MONROVIA, Liberia — U.S. mobile Ebola labs should be up and running in Liberia this week, and American troops have broken ground for a field hospital, as the international community races to increase the ability to care for the spiraling number of people infected with the dreaded disease.
Liberia is the hardest hit country in the largest ever Ebola outbreak, which has touched four other West African countries. More than 3,000 deaths have been linked to the disease across the region, according to the World Health Organization, in the largest outbreak ever.
But even that toll is likely an underestimate, partially because there aren't enough labs to test people for Ebola. WHO has warned that numbers for Liberia, in particular, have lagged behind reality because it takes so long to get test results back.
In addition, with too few doctors and nurses in the worst affected countries and not enough beds to isolate and treat the sick, the disease has whipped around communities, wiping out whole families. At least 3,700 children have lost a parent in the outbreak, the U.N. children's agency said Tuesday, and fear of infection has made it difficult to find people to care for them.
The only way to stop its accelerating spread is to get sick people out of their homes and reduce the number of people they can infect. But the already weak health systems of Guinea, Liberia and Sierra Leone — where the vast majority of the cases have been — have collapsed under the pressure of the disease. Aid agencies and WHO have moved in to set up treatment centers, and now several countries have pledged to do the same.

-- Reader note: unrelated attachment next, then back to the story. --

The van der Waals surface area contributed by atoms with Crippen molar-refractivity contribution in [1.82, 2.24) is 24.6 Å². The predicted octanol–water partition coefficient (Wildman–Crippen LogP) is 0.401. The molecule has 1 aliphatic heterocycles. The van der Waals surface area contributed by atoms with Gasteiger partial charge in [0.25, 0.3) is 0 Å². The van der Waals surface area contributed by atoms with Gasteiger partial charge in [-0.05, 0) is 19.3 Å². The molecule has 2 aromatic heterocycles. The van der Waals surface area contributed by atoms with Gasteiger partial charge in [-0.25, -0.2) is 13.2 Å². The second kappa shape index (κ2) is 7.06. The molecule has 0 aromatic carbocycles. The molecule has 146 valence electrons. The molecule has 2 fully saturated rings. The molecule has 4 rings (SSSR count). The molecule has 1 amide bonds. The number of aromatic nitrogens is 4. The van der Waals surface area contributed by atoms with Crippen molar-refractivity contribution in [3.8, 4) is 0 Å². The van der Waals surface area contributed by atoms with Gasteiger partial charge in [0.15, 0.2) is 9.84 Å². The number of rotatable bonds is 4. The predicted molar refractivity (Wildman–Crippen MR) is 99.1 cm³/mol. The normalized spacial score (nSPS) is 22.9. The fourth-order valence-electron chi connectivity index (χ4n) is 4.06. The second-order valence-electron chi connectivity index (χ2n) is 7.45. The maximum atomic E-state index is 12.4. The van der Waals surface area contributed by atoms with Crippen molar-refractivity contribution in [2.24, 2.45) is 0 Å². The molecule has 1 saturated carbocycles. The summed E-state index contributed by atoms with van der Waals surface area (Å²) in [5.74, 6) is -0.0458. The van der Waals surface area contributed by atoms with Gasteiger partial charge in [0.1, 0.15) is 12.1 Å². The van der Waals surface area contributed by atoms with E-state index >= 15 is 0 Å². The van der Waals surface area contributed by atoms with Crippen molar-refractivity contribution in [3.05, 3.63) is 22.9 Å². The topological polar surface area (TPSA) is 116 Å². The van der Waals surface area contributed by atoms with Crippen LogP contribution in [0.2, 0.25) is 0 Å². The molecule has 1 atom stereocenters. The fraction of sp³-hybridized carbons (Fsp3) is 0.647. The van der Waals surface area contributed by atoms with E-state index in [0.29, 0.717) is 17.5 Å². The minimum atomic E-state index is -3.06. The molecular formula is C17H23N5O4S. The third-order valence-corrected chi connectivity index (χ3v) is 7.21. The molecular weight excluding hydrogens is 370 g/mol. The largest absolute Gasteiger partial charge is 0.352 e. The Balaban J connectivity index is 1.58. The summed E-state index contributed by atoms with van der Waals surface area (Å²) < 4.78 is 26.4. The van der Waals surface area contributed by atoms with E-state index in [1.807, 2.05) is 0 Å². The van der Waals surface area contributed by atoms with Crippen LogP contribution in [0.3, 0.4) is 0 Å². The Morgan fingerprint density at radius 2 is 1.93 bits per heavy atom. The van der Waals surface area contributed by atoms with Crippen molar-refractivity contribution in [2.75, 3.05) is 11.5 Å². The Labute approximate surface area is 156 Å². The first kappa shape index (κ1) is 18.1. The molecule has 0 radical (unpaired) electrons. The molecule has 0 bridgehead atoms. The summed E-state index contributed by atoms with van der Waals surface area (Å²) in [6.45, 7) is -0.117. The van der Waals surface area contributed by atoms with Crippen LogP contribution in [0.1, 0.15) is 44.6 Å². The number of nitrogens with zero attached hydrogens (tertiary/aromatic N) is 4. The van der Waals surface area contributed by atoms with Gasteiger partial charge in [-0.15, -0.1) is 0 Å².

Two mobile Ebola labs staffed by U.S. Naval researchers arrived this weekend and will be operational this week, the U.S. Embassy in Monrovia said in a statement Monday. The labs will reduce the amount of time it takes to learn if a patient has Ebola from several days to a few hours.
The U.S. military also delivered equipment to build a field hospital, originally designed to treat troops in combat zones. The 25-bed clinic will be staffed by American health workers from the U.S. Public Health Service and will treat doctors and nurses who have become infected.
Ebola is transmitted through contact with bodily fluids, so that places health care workers at high risk of infection. They have become sick at an alarming rate in this outbreak, WHO says, with 375 infected so far.
The U.S. is planning to build 17 other clinics in Liberia and will help to train more health workers to staff them. Britain has promised to help set up 700 treatment beds in Sierra Leone, and its military will build and staff a hospital in that country. France is sending a field hospital and doctors to Guinea.
But the needs remain enormous. The World Food Program said Tuesday it only has about 40 percent of the $93 million it needs to deliver food to people who are struggling to feed themselves because their neighborhoods have been quarantined or they've lost the heads of their households. WHO says around 1,500 treatment beds have been built or are in the works, but that still leaves a gap of more than 2,100 beds. Between 1,000 and 2,000 international health care workers are needed.
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